Every once in a while there’s a big Bruhaha about the appearance of the Super Moon. The moon apparently closer to the earth than it’s been in the last thousand years or since last March depending on who you ask. It happens about every two years.
I put Super Moons and Super Models in the same category. They’re both inventions of media hype. First of all, there’s no such thing as a Super Model—some are just better than others. And the moon can’t be super because there’s not another not-so-super one to compare it to—there’s only one moon. It may be marginally closer to the earth than last month, but it’s still the same moon.
And I do love the moon. I’m actually an astronomy geek and own three wonderful telescopes and have spent many nights over the last 25 years getting lost in the craters of the moon. For me, looking at the moon through a telescope is like having the ocean in your backyard. It’s absolutely one of the great sights in all of nature.
So I get a little twisted when people who should know better start getting innocent photographers all jazzed up to photograph a full moon because it’s somehow reached super status. The moon is a joy all the time—it’s a wonderful photo subject. Ironically, if I were to designate a moon as officially super photogenic it would not be a full moon. It would be a half moon, and the next one that’s conveniently timed to be photographed—that’s straight over head in the evening—will be next month, and the month after that, and the month after that, and so on until the end of the universe as we know it.
When the moon is at half-phase it’s being lit from the side. That side-lighting produces shadows and highlights on the craters and makes them look like the mountains and valleys that they are. It becomes three-dimensional.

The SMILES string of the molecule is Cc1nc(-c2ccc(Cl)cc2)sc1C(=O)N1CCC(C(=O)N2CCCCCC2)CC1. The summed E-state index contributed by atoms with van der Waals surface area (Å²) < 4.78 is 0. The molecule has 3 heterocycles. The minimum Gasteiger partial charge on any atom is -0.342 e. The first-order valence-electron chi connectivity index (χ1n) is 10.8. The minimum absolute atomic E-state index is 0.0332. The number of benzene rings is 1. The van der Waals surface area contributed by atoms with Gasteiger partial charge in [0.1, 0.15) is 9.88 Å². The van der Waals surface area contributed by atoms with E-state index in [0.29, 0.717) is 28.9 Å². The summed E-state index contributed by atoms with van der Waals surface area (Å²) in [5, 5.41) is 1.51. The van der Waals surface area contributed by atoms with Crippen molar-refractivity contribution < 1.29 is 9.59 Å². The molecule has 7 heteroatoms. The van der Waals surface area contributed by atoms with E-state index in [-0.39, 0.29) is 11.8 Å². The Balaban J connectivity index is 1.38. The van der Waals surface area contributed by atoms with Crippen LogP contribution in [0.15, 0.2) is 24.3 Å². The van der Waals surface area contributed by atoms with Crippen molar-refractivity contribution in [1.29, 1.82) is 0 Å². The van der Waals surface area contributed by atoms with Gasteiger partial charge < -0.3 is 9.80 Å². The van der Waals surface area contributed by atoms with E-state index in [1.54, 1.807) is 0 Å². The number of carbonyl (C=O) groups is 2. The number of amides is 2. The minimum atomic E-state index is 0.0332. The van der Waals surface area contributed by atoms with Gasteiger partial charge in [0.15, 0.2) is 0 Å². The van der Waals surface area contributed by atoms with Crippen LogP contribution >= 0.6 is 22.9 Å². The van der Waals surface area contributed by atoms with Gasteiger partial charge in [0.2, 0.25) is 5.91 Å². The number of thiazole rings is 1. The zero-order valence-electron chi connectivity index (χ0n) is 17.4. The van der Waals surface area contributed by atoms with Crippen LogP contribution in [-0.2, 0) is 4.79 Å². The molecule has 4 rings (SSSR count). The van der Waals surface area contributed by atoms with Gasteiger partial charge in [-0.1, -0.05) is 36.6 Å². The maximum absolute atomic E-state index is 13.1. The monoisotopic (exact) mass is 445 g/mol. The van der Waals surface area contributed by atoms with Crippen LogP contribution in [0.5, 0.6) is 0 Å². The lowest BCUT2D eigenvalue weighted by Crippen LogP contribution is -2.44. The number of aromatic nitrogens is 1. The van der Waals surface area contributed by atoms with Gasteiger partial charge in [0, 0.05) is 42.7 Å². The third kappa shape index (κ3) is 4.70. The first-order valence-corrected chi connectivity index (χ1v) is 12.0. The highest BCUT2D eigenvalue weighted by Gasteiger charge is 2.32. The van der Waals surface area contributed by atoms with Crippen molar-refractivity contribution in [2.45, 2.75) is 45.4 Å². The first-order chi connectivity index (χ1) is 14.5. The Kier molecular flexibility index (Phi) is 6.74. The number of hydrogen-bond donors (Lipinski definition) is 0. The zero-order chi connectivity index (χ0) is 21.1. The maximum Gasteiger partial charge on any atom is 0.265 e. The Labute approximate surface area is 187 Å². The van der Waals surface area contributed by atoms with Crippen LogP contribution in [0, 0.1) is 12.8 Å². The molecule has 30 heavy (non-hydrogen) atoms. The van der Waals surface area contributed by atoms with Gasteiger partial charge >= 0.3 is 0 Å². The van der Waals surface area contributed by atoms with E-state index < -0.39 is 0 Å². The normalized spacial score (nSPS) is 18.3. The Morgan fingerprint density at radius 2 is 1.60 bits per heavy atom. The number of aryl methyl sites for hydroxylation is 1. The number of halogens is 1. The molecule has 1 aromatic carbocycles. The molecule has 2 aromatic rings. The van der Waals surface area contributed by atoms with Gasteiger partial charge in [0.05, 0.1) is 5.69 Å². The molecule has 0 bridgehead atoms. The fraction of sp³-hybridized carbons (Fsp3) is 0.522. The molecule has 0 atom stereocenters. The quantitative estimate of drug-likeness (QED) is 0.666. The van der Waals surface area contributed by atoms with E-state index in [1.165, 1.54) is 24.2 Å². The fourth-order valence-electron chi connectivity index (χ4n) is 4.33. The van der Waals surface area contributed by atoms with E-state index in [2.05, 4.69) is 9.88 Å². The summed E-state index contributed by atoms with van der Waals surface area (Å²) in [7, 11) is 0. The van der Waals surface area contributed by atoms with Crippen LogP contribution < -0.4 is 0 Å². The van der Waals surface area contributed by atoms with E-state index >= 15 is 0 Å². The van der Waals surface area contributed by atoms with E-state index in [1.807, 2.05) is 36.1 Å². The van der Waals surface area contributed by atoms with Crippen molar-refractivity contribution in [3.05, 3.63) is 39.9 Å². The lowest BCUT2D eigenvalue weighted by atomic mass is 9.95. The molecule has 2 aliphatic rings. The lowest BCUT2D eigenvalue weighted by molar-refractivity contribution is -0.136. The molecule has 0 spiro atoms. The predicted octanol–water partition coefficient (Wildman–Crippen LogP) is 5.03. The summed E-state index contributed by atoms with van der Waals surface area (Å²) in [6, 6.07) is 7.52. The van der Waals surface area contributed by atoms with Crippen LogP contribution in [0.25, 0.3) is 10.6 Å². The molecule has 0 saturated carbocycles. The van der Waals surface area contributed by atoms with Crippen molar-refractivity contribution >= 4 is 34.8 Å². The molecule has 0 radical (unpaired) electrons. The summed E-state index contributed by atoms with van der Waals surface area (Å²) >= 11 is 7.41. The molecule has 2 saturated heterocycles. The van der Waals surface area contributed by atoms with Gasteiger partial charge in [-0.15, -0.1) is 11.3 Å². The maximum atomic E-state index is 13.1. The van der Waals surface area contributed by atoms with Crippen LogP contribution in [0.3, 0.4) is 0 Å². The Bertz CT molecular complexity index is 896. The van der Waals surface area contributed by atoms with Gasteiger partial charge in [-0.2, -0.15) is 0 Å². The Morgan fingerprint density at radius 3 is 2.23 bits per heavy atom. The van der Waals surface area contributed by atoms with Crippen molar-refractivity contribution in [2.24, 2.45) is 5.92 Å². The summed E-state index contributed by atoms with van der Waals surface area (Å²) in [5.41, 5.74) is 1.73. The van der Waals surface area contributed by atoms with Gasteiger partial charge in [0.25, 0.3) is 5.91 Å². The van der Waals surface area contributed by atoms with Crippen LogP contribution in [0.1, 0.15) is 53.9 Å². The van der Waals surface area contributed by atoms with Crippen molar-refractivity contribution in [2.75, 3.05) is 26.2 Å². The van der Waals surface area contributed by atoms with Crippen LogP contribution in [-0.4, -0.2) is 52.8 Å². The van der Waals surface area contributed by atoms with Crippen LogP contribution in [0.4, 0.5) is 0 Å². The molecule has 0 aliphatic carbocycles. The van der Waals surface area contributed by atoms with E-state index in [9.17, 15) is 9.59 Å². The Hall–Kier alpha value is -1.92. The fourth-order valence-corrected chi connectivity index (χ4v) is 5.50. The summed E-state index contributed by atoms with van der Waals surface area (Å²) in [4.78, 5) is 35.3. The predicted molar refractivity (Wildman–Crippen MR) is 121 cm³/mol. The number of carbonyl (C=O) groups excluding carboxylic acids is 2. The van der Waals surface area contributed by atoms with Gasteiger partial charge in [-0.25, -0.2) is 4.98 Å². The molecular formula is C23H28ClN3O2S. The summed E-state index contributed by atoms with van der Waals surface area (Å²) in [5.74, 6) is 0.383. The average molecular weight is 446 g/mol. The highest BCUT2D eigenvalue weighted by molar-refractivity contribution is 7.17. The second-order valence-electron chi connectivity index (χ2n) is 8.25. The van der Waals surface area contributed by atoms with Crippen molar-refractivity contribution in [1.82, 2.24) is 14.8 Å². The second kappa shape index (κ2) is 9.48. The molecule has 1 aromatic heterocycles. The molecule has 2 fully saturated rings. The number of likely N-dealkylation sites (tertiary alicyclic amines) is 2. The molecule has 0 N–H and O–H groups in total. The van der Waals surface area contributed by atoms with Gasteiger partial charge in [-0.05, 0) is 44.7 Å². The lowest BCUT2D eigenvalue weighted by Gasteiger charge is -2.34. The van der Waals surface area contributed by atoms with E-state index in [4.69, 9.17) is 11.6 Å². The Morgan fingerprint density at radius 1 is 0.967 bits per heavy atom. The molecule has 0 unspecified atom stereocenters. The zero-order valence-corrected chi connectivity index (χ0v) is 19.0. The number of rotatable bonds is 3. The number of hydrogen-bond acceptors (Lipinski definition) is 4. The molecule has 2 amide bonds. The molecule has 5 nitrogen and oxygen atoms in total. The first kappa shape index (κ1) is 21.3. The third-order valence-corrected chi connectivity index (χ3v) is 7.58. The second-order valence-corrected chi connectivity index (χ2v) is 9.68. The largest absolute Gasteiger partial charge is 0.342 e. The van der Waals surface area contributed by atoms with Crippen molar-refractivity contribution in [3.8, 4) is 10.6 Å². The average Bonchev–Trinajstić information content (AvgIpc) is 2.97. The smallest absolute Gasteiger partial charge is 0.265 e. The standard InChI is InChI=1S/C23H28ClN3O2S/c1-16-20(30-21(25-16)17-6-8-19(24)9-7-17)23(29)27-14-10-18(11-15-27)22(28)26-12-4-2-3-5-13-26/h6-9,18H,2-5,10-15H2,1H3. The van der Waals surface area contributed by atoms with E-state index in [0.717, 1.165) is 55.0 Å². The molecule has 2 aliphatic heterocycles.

When the moon is full, the light is coming from our point of view—we are right in between the sun and the moon. There are no shadows and everything looks flat. For that reason, most amateur astronomers agree that the worst time to look at the moon is when it’s full.
So I am now declaring that the REAL Super Moon is coming next month. Here are a few tips for photographing the moon. And you don’t have to wait for the a Super Moon to use them.
- Put your camera on manual focus.
- Put your exposure on manual.
- Put your ISO on 200 for starters.
- Put your shutter speed on 500th of a second.
- Put your f-stop on f5.6 or so.
- Use the longest lens you have or zoom in as far as you can with whatever lens you have. Even then the moon will look shockingly small through the viewfinder.
- Shoot the largest files that your camera can shoot. You are going to crop into the picture quite dramatically to see those craters, so you need all the information you can get.
- If you own a tripod use it. Even at a 500th or 250th of a second you want the camera to be really still. When you crop way in the slightest blur starts to show up.
- Shoot RAW if you know how.
You may have noticed that these settings look suspiciously like you’re getting ready to photograph something in broad daylight. (Think about it— a 500TH of a second at NIGHT!) In the case of the moon, that’s almost true. The moon is an object being hit by direct sunlight. It is, however, being viewed through the earth’s atmosphere which does dim things down, so you are going to play with your exposures a bit. The settings I gave you are just to get you in the ballpark.
Just about everyone who’s ever photographed the moon at night overexposes it. It’s hard to believe you’re photographing a sunlight object when you’re standing in the dark. It’s counter-intuitive, to be sure.
Just about all pictures of the moon can do with some additional contrast. They need to be snapped up a bit.
And for you science history buffs out there, bear in mind that whatever image of the moon you get with this process, it’s a better look at the moon than Galileo ever had in his lifetime looking through the primitive telescopes he used to change our entire view of the universe.